How we access the internet has changed radically since the web was first introduced, and almost as old as the web itself is the battle over what browser we use to view it. Browsers have the ability to completely reshape the way we interact with the web, and therefore tech companies have engaged in fierce competition over the years to corner the market on internet browsers in an attempt to shape the web as they see fit.
Here is a brief history of internet browsers over the past two decades, with some commentary on why choice has been and will always be the first need of web users.
WorldWideWeb: The First Internet Browser
When the World Wide Web was invented by Sir Tim Berners-Lee, a scientist at CERN in 1991, he also created the first web browser confusingly also named WorldWideWeb (later redubbed Nexus). At the time, WorldWideWeb was the only way to view the web and therefore had no competitors. After the web went public, Berners-Lee released the code of WorldWideWeb to allow for new browsers to be designed.
Netscape versus Internet Explorer
As the World Wide Web became more popular, it was at first largely accessed via a browser called Mosaic. This would later be adapted by the Netscape Communications Corporation to create Netscape Navigator in 1994. Netscape was the first browser to gain widespread appeal and was a monolith in the early years of internet browsers. However when computer giant Microsoft entered the fray, Netscape began losing their hold on the market. When Microsoft began pre-packaging Internet Explorer within their popular Windows operating system, the sneaky business practice signalled the final death knell for Netscape. It did however land Microsoft in an antitrust lawsuit where they were charged with acting in a monopolistic manner. The ruling however could not save Netscape, who were forced to go open source and disappeared from the scene.
Firefox and Safari Challenge IE
In 2003 Internet Explorer reached its zenith with an estimated 92% of all internet users using it to view the web, but it was also that same year that Microsoft decided to stop supporting Internet Explorer for Mac, forcing Apple to enter the foray with its own web browser – Safari. The following year the corpse of Netscape rose again in the form of Mozilla Firefox, an open source browser directly descended from the code of Netscape. After a cautious amount of uptake, Firefox began to rapidly gain popularity as the browser of choice among the tech savvy. With Safari already shaving a couple of percentage points off IE’s market share, Firefox redoubled in its efforts meaning that Internet Explorer’s usage share has been in steady decline since Firefox debuted in 2004.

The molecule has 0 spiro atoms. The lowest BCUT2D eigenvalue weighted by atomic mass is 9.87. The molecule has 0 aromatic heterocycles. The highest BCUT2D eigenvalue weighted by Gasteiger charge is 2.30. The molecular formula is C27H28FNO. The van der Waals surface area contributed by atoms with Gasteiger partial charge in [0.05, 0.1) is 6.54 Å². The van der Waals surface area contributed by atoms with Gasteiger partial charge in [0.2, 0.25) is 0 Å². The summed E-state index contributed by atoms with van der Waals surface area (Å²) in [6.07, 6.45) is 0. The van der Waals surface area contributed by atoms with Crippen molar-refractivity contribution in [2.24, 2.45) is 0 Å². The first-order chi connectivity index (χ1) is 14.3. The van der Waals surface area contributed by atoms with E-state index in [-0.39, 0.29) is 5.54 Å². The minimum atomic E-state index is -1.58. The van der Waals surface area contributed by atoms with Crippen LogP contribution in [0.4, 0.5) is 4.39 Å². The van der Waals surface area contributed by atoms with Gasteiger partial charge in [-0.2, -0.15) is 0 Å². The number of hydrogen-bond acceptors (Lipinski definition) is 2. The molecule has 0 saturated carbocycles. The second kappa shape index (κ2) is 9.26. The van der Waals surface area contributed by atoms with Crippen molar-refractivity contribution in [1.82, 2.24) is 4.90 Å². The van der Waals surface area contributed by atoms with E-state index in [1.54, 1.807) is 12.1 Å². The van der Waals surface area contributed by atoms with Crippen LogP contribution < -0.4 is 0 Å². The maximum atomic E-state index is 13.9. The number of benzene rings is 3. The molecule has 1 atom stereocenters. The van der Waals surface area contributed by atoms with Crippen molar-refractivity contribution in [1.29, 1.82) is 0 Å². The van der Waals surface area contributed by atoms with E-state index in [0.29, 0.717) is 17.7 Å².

The World in Chrome
Firefox may have been the browser that knocked IE off-balance, but it would be the debut of Google Chrome in 2008 that truly threw it from its pedestal. Web giant Google took advantage of the fact internet users were becoming more aware of the different browser choices available, and began siphoning off users that Firefox had liberated towards themselves. As the most popular website on the internet, Google was able to advertise its browser to masses of internet users and it rocketed in users. By 2012, Chrome had surpassed IE in some measures as the most popular internet browser in the world.
Internet Browsers Today: The Triumph of Choice
Perhaps the lesson to be learned from the internet browser wars is that the web has always been about choice as the dissemination of information, and therefore limiting users to one method of accessing it via a monopoly web browser was never feasible. Computer users are increasing tech savvy, and instead of mindlessly using the preinstalled browser many of them now understand that they can choose whatever browser they feel suits them best. This has allowed users with specialised interests to use browsers tailored to their needs. For example browsers like TorchBrowser, which places particular emphasis on multimedia and downloading by integrating a BitTorrent downloader, are able to gain much more traction because the users have the power to specialise according to their preferences.
While measuring browser usage is an inexact science and varies massively between platforms and places, it is generally accepted now that the web browser market is split fairly evenly (give or take a few percentage points) between Chrome, Internet Explorer, Firefox and several other competitors. This fair marketplaces is allowing for more competition, which only benefits users by giving them more choice – enhancing user experience and encouraging innovation.
Guest post by Kate Simmons, freelance writer and occasional blogger on tech-related topics.